question “How much liberty does a Christian have?” The first aspect is whether Christians should eat food
offered idols (chapter 8). It appears to be permissible for the mature Christian who is surrounded by other
mature Christians to eat this food. Any other combination of people present (e.g., immature or new Christian
with a mature Christian) requires that the food not be eaten by the mature Christian. This is to prevent the
immature Christian from being confused and develop misconceptions. Thus, the mature Christian must not
leverage his Christian liberty in such a way that causes others to stumble. Yet again, “neighbour-
centeredness” should replace “me-centeredness”.

In chapter 9, Paul continues this theme of the Christian being careful about using or exploiting his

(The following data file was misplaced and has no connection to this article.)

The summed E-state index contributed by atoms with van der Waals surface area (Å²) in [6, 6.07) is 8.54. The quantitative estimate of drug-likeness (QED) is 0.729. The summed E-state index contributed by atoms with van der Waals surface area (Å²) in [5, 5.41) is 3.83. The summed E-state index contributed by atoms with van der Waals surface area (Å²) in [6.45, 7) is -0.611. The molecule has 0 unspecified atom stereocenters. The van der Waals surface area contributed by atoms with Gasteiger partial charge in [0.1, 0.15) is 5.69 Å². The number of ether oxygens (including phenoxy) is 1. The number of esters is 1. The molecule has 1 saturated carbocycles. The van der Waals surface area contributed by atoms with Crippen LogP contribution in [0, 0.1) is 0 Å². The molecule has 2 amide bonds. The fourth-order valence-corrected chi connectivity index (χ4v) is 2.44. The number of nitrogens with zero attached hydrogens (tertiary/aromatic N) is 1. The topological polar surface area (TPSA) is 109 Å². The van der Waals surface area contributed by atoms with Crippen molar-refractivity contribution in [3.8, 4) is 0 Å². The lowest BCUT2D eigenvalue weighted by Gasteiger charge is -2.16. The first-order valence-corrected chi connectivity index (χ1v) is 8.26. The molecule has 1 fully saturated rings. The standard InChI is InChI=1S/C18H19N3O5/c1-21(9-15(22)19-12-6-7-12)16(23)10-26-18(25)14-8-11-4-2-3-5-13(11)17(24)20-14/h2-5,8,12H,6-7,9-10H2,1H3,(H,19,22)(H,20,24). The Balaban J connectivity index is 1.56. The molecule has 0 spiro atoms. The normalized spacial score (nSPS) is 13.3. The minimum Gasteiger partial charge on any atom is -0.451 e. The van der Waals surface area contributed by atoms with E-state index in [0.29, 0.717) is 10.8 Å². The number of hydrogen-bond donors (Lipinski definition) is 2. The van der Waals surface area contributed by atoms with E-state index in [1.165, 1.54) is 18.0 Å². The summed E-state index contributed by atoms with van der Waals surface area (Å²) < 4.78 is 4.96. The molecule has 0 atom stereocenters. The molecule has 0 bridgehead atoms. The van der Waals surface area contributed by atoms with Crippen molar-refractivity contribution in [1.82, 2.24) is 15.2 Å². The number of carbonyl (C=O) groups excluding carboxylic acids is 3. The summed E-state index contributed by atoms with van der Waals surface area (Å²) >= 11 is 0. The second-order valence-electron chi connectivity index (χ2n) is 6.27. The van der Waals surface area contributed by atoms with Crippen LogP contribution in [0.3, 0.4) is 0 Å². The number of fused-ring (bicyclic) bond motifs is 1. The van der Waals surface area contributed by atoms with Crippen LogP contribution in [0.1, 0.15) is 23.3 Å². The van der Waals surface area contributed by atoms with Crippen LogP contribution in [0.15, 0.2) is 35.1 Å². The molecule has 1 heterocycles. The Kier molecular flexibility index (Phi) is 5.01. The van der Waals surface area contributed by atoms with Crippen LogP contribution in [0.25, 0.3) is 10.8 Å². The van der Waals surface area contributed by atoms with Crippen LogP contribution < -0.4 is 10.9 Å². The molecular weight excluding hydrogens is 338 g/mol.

Christian liberty. He uses the example of himself as someone who watches what he does in the name of

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Christian liberty. He identifies himself as a pastor who has certain rights. For the sake of the gospel, he does
not demand these rights.

Chapter 10 continues this theme of Christian liberty by reminding Christians that they should get
involved in anything resembling idolatry – in any form. This warning or challenge uses the Israelites as
examples that should not be followed. In this case, the testimony is not a model but a warning. Instead of that,
Christians need to do things and develop the character that glorifies God.

Chapter 11 ends this section off with another application: head coverings. Christians must not
exploit Christian liberty to promote having any head covering they choose. Instead, the Christian should wear
the suitable head covering that brings glory to God. The Christian needs to develop his Christ-centeredness.

The next section deals with the Lord’s Supper and it should be celebrated. This covenant is